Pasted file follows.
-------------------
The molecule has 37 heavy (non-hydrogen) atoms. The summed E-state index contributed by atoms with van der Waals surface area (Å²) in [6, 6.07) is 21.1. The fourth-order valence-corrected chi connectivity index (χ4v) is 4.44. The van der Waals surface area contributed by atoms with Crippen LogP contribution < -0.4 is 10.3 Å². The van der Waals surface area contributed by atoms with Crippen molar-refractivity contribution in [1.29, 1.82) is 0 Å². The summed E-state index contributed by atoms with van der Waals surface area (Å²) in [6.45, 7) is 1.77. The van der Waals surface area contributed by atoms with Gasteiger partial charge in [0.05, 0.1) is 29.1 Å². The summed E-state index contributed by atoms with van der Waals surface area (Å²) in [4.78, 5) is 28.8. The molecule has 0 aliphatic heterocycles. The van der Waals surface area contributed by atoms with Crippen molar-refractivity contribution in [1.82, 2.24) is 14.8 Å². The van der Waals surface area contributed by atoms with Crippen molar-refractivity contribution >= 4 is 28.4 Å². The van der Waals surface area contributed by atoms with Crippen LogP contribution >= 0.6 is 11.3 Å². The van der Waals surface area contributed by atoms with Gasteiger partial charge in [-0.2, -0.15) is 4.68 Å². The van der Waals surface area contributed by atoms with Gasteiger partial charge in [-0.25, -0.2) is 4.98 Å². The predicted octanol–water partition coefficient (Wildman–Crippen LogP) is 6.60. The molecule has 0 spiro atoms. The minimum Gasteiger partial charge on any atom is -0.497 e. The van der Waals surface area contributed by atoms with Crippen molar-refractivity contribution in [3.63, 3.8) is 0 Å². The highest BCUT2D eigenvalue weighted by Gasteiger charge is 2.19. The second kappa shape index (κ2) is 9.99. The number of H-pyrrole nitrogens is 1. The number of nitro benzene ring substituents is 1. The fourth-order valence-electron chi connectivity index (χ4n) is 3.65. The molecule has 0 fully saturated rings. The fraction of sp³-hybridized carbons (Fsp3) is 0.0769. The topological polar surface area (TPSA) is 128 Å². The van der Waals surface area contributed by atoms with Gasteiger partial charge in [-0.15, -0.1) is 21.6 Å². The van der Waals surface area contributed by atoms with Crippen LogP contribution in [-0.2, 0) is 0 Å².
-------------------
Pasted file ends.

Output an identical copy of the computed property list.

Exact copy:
The molecule has 37 heavy (non-hydrogen) atoms. The summed E-state index contributed by atoms with van der Waals surface area (Å²) in [6, 6.07) is 21.1. The fourth-order valence-corrected chi connectivity index (χ4v) is 4.44. The van der Waals surface area contributed by atoms with Crippen LogP contribution < -0.4 is 10.3 Å². The van der Waals surface area contributed by atoms with Crippen molar-refractivity contribution in [1.29, 1.82) is 0 Å². The summed E-state index contributed by atoms with van der Waals surface area (Å²) in [6.45, 7) is 1.77. The van der Waals surface area contributed by atoms with Gasteiger partial charge in [0.05, 0.1) is 29.1 Å². The summed E-state index contributed by atoms with van der Waals surface area (Å²) in [4.78, 5) is 28.8. The molecule has 0 aliphatic heterocycles. The van der Waals surface area contributed by atoms with Crippen molar-refractivity contribution in [1.82, 2.24) is 14.8 Å². The van der Waals surface area contributed by atoms with Crippen molar-refractivity contribution >= 4 is 28.4 Å². The van der Waals surface area contributed by atoms with Crippen LogP contribution >= 0.6 is 11.3 Å². The van der Waals surface area contributed by atoms with Gasteiger partial charge in [-0.2, -0.15) is 4.68 Å². The van der Waals surface area contributed by atoms with Gasteiger partial charge in [-0.25, -0.2) is 4.98 Å². The predicted octanol–water partition coefficient (Wildman–Crippen LogP) is 6.60. The molecule has 0 spiro atoms. The minimum Gasteiger partial charge on any atom is -0.497 e. The van der Waals surface area contributed by atoms with Crippen molar-refractivity contribution in [3.63, 3.8) is 0 Å². The highest BCUT2D eigenvalue weighted by Gasteiger charge is 2.19. The second kappa shape index (κ2) is 9.99. The number of H-pyrrole nitrogens is 1. The number of nitro benzene ring substituents is 1. The fourth-order valence-electron chi connectivity index (χ4n) is 3.65. The molecule has 0 fully saturated rings. The fraction of sp³-hybridized carbons (Fsp3) is 0.0769. The topological polar surface area (TPSA) is 128 Å². The van der Waals surface area contributed by atoms with Gasteiger partial charge in [-0.15, -0.1) is 21.6 Å². The van der Waals surface area contributed by atoms with Crippen LogP contribution in [-0.2, 0) is 0 Å².